Reactive Programming: hype or truth?

Nov 22, 2013 · 4 min read

Nov 22nd, 2013 By Pere Villega

Let’s leave the keyboards and code aside for a moment, and let’s talk about the current state of art in programming.

As developers, we tend to like technology and novelty, sometimes making the mistake of putting them before the business needs. Unfortunate, as business challenges can be more fun than hacking your Raspberry Pi, but I digress. The downside is that, quite often, we hype some new (or not so new) tool/language/thing into stardom and then drop it at the same speed while pursuing the next novelty we see around.

If you are keeping with technology news, you may have noticed a new word creeping around. Reactive. You have the Reactive Manifesto. There is a course in Reactive Programming. Indeed, it is all over the place.

And so, the question arises: is reactive programming a buzzword doomed to die or, quite the opposite, it is a new way of working with a potential impact similar to the Agile Manifesto?

I personally believe that this isn’t hype, that reactive programming is here to stay. Let me try to justify it.

What’s reactive programming?

First of all, we should clarify what do we mean by reactive programming. The aforementioned Reactive Manifesto gives a bit more detail on the matter, but it all boils down to 4 properties that the signers of the manifesto want software to have:

  • Event-driven
  • Scalable
  • Resilient
  • Responsive

As you can see, quite a generic definition that includes properties we all want in web-based apps. Event-driven is nothing new, servers like Nginx used this to solve the C10K problem. Scalability and Resilience is something any software developer of any decent sized application wants to achieve. And we already know that Responsiveness is money.

But, you may ask, if there is nothing new in this concept why has it become so popular recently?

Benefits of reactive

The answer to that question comes, as with many things, with context. We can’t deny that we are in a field that evolves extremely fast, just compare the technologies used on the web 10 years ago and now (hint: Gmail was released in April 2004 and it was revolutionary because it used…Ajax).

What is the current context in the web? Well, there are some interesting trends:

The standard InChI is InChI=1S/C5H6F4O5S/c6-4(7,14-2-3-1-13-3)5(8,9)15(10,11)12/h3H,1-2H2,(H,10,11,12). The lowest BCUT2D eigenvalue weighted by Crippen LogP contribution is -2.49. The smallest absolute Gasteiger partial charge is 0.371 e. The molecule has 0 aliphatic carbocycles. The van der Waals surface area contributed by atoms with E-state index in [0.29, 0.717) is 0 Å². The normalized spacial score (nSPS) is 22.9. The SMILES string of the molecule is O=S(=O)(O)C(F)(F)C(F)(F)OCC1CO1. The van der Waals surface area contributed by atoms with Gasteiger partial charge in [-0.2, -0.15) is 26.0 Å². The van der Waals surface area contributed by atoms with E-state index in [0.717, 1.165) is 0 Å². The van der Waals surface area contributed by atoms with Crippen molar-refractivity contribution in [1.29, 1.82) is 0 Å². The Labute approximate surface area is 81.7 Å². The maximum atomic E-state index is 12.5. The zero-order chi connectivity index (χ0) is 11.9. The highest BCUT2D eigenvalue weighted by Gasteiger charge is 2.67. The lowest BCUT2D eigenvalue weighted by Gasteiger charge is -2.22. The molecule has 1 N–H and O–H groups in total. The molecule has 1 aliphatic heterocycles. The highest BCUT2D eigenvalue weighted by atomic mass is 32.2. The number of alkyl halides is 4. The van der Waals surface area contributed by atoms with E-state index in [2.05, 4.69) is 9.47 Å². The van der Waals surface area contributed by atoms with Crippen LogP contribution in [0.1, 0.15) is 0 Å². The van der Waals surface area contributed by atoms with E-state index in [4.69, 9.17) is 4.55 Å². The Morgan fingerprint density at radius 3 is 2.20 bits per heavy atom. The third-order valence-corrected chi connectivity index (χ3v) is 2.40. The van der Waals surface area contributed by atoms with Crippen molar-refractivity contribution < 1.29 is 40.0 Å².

• mobile web: smartphones and tablets are becoming the main tools for browsing the web
  • increase of users: the percentage of the population using internet has increased. A lot. Which means that a popular website manages one or two orders of magnitude more users than in 2000.
  • user expectations: the fact that such a big percentage of the population uses the web has a downside for us, developers: few of them are early adopters which accept bugs as part of the deal. Users want a speed, quality, and for free (if possible).
  • PaaS: servers are cheap. Extremely cheap. Amazon, Heroku, DigitalOcean… you can deploy a new web server in minutes, at a cost of cents per hour. But due to the nature of the services they offer, you are forced to break your application into more components, which means more potential points of failure while systems talk between them.

I could add more, but these are enough to show that the context has changed a lot, and it keeps changing. And this is where reactive programming ties in by defining properties that, in the past, were desirable but not critical. With the evolution of the web in the recent years, these properties have now become basic for any decent sized application.

For example, the emergence of PaaS and the reliance on remote calls via RESTful endpoints means that your code will be interacting with multiple components, any of which may fail. If your software is blocking (not event-driven) and synchronous, you are in for a nightmare made of exception handling code, low performance due to latency and thread locking, and unreliable code.

The natural solution to this issue is to go asynchronous and event driven, which in turn improves the scalability and resilience of the application by making it easier to handle errors and latency. That is, the solution is to go reactive.

Reactive and Typesafe

There is an elephant in the room that has to be discussed. Most of the push for Reactive Programming comes from Typesafe, the company behind Scala. They want it to succeed and they would benefit from that, for sure. But can we reduce Reactive Programming to mere economic interest, a PR stunt by a tech company?

Is my personal opinion that it would be foolish to do so. As much as they have an economic interest on it, the manifesto Typesafe sponsored is not focussing on any technology in particular. It is not a Scala manifesto, forcing people to use their tools through FUD.

The manifesto, and the concepts behind reactive programming, focus on architectural principles. Some desirable properties are defined and justified, and these are properties that any professional application needs to have. It’s not just a matter of technology, but in many cases of survival: a slow, non-resilient application will not keep its users for long.

You have working alternatives out there. Like it or hate it, but Python (via Tornado), Node.js and other frameworks can give you a reactive environment. The key here is not the tool used, but the architectural concepts behind.

So, yes, Typesafe has an economic interest. And they could have tried to push their own products. But instead they try to push a generic way of working, of good practices, that can benefit you whatever tools you use. This is not a matter of Akka vs other frameworks, it’s a matter of doing good software.

I hope that I’ve given you enough arguments to justify that Reactive Programming is not a fad, and that you should invest on learning more about it. Hype or truth? The discussion is open, feel free to join :)

Originally published at on November 22, 2013.


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